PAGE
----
Commentary by Dr. Valentin Fuster
J Biomech Eng. 2018;140(3):031002-031002-13. doi:10.1115/1.4038357.

Linking head kinematics to injury risk has been the focus of numerous brain injury criteria. Although many early forms were developed using mechanics principles, recent criteria have been developed using empirical methods based on subsets of head impact data. In this study, a single-degree-of-freedom (sDOF) mechanical analog was developed to parametrically investigate the link between rotational head kinematics and brain deformation. Model efficacy was assessed by comparing the maximum magnitude of displacement to strain-based brain injury predictors from finite element (FE) human head models. A series of idealized rotational pulses covering a broad range of acceleration and velocity magnitudes (0.1–15 krad/s2 and 1–100 rad/s) with durations between 1 and 3000 ms were applied to the mechanical models about each axis of the head. Results show that brain deformation magnitude is governed by three categories of rotational head motion each distinguished by the duration of the pulse relative to the brain's natural period: for short-duration pulses, maximum brain deformation depended primarily on angular velocity magnitude; for long-duration pulses, brain deformation depended primarily on angular acceleration magnitude; and for pulses relatively close to the natural period, brain deformation depended on both velocity and acceleration magnitudes. These results suggest that brain deformation mechanics can be adequately explained by simple mechanical systems, since FE model responses and experimental brain injury tolerances exhibited similar patterns to the sDOF model. Finally, the sDOF model was the best correlate to strain-based responses and highlighted fundamental limitations with existing rotational-based brain injury metrics.

Commentary by Dr. Valentin Fuster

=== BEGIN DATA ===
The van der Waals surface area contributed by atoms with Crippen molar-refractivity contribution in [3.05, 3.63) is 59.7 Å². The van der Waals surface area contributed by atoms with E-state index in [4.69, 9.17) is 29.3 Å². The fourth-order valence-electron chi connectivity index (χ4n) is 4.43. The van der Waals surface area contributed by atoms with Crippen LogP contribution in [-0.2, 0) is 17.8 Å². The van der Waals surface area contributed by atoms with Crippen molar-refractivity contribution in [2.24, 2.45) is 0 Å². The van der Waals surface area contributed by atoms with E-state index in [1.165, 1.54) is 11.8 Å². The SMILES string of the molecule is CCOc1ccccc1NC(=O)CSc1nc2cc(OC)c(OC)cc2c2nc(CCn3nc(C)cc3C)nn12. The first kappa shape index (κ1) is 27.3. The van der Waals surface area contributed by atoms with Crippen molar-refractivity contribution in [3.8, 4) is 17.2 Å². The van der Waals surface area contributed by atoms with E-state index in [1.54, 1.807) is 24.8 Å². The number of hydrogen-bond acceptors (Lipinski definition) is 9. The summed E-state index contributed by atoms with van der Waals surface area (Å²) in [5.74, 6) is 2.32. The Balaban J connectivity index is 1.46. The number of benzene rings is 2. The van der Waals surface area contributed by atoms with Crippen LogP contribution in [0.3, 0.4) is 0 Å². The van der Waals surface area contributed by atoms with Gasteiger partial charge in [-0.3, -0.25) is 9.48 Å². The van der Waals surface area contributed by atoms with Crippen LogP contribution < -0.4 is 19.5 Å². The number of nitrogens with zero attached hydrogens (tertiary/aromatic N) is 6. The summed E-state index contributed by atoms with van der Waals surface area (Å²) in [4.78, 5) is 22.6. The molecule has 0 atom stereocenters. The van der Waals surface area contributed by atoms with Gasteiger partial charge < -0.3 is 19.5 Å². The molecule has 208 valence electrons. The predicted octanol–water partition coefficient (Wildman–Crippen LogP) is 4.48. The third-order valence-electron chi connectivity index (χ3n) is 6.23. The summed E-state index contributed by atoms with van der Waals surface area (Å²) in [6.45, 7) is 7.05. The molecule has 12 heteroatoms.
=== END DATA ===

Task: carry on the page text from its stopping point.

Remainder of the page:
J Biomech Eng. 2018;140(3):031003-031003-5. doi:10.1115/1.4038288.

Stress fractures are a common overuse injury among runners associated with the mechanical fatigue of bone. Several in vivo biomechanical studies have investigated specific characteristics of the vertical ground reaction force (vGRF) in heel-toe running and have observed an association between increased loading rate during impact and individuals with a history of stress fracture. The purpose of this study was to examine the fatigue behavior of cortical bone using vGRF-like loading profiles, including those that had been decomposed into their respective impact and active phase components. Thirty-eight cylindrical cortical bone samples were extracted from bovine tibiae and femora. Hydrated samples were fatigue tested at room temperature in zero compression under load control using either a raw (n = 10), active (n = 10), low impact (n = 10), or high impact (n = 8) vGRF profile. The number of cycles to failure was quantified and the test was terminated if the sample survived 105 cycles. Fatigue life was significantly greater for both impact groups compared to the active (p < 0.001) and raw (p < 0.001) groups, with all low impact samples and 6 of 8 high impact samples surviving 105 cycles. The mean (± SD) number of cycles to failure for the active and raw groups was 12,133±11,704 and 16,552±29,612, respectively. The results suggest that loading rates associated with the impact phase of a typical vGRF in running have little influence on the mechanical fatigue behavior of bone relative to loading magnitude, warranting further investigation of the mechanism by which increased loading rates are associated with stress fracture.